Free Internet is a big draw at libraries

Hank Silverberg,

WASHINGTON – A new national survey shows free Internet access may be just as important as the ability to borrow books at libraries.

The Pew Research Center’s Internet and American Life project surveyed library users 16 years old and over and found 77 percent think free Internet access is very important for libraries. Eighty percent put borrowing books in that same category.

The survey also found that 18 percent said Internet access was somewhat important and only 2 percent said it was not important at all.

“Having that access is important for libraries that view their core mission is to provide access to information,” says Pew researcher Kathryn Zickuhr. “That information doesn’t just include books.”

Some other findings from the survey:

  • 82 percent say free literacy programs for children are a must for libraries.
  • 52 percent said libraries should offer a better selection of e-books.
  • 73 percent say they visit to borrow print books.
  • 50 percent say they visit to seek help from a librarian.
  • 49 percent say they visit to sit, read, study or watch or listen to media.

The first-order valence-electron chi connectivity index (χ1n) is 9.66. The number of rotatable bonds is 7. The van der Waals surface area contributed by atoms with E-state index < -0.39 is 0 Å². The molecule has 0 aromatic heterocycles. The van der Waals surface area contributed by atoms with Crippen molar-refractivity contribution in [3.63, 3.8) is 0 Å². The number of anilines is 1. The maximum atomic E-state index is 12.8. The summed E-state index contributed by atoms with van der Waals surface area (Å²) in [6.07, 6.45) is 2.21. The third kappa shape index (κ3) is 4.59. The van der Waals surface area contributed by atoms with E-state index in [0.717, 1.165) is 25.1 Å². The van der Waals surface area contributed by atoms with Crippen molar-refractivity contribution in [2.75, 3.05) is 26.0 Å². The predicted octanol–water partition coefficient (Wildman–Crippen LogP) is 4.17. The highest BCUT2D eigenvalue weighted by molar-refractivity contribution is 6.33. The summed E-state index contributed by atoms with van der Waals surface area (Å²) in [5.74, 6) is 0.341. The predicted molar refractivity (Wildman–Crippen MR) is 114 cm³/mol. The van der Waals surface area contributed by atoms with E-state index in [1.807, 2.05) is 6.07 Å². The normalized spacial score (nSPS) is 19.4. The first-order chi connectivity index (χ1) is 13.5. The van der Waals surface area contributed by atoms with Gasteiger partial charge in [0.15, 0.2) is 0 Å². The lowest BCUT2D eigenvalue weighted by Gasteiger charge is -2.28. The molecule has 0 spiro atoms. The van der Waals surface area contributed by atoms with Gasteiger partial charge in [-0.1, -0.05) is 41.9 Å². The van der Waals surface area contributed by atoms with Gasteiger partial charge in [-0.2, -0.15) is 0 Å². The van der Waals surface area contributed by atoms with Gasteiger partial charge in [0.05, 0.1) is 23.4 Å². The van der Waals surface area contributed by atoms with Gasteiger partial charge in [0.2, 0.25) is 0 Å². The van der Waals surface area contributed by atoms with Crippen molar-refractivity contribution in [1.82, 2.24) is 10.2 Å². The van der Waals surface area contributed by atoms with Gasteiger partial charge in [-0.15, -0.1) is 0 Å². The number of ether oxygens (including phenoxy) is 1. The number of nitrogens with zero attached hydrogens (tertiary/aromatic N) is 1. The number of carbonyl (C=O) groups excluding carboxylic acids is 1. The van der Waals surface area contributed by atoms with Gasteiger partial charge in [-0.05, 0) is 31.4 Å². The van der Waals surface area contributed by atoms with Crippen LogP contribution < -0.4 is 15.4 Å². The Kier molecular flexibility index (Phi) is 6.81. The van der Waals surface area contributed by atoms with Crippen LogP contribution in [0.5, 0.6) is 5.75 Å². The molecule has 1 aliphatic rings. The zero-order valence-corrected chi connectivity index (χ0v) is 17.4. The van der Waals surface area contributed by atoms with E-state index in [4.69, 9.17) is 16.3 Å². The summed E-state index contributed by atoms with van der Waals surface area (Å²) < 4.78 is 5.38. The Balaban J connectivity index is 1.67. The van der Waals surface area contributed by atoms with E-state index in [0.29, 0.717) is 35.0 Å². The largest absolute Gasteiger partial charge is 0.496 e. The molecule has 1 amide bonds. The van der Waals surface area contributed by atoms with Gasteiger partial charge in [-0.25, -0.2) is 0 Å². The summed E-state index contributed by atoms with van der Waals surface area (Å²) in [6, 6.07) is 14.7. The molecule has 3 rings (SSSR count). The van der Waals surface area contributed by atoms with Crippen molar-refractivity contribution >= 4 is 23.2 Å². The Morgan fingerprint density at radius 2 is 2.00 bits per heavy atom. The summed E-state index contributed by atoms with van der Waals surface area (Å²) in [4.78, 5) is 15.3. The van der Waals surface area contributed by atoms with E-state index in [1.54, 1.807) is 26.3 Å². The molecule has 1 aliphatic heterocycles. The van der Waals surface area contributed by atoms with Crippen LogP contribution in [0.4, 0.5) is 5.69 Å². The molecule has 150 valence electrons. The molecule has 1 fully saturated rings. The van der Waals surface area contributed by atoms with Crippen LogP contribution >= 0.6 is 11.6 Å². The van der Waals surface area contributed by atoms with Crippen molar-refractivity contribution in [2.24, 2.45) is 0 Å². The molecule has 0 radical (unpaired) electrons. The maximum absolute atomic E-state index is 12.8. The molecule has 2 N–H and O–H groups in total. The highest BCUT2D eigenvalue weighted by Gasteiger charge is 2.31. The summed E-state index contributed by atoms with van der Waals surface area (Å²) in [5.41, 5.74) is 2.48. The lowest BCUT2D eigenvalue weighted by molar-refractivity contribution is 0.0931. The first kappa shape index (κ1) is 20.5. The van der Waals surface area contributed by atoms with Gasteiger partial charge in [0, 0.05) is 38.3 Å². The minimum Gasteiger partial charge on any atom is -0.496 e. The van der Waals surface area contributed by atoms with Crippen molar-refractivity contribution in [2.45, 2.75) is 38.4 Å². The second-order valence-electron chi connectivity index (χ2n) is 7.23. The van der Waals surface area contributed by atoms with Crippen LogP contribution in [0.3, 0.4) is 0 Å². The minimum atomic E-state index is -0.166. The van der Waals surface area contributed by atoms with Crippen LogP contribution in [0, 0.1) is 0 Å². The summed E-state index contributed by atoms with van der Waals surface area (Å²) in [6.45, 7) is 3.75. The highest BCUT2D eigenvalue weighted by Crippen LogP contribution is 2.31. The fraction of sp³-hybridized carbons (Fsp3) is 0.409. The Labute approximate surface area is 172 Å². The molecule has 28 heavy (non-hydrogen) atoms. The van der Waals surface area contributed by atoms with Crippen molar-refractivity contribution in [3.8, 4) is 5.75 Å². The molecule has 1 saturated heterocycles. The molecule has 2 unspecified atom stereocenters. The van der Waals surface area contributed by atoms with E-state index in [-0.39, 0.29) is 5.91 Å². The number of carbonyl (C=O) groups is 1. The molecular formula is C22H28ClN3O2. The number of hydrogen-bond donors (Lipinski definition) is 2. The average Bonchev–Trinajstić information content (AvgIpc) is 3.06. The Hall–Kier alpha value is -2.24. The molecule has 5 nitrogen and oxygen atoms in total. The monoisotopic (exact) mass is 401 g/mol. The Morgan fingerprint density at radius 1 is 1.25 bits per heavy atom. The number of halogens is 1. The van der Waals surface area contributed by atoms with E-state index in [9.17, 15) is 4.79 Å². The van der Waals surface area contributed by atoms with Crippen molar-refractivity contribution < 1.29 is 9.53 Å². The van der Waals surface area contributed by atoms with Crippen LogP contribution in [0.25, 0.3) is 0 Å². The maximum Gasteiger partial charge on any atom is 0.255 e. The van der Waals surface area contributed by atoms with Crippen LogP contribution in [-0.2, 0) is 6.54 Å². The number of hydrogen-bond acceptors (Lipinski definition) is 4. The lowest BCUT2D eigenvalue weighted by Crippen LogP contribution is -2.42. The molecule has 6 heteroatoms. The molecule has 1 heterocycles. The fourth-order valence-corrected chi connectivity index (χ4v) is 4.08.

• 46 percent say they visit to use a research database.

The national survey done by Pew also found more people are accessing library services by mobile devices. According to the 2012 survey, some 13 percent over the age of 16 did so, compared with 6 percent in 2009. Those most likely to use a mobile device are under the age of 50.

Overall, the survey found 25 percent of all Americans had visited library websites in the last year, with 27 percent visiting at least once a month.

Those who visited the sites used a wide variety of library services, from searching library catalogs to reserving e-books to using online databases.

The phone survey of 2,252 American was conducted between Oct. 15, 2012 and Nov. 10, 2012. The margin of error is plus or minus 4.2 percent.

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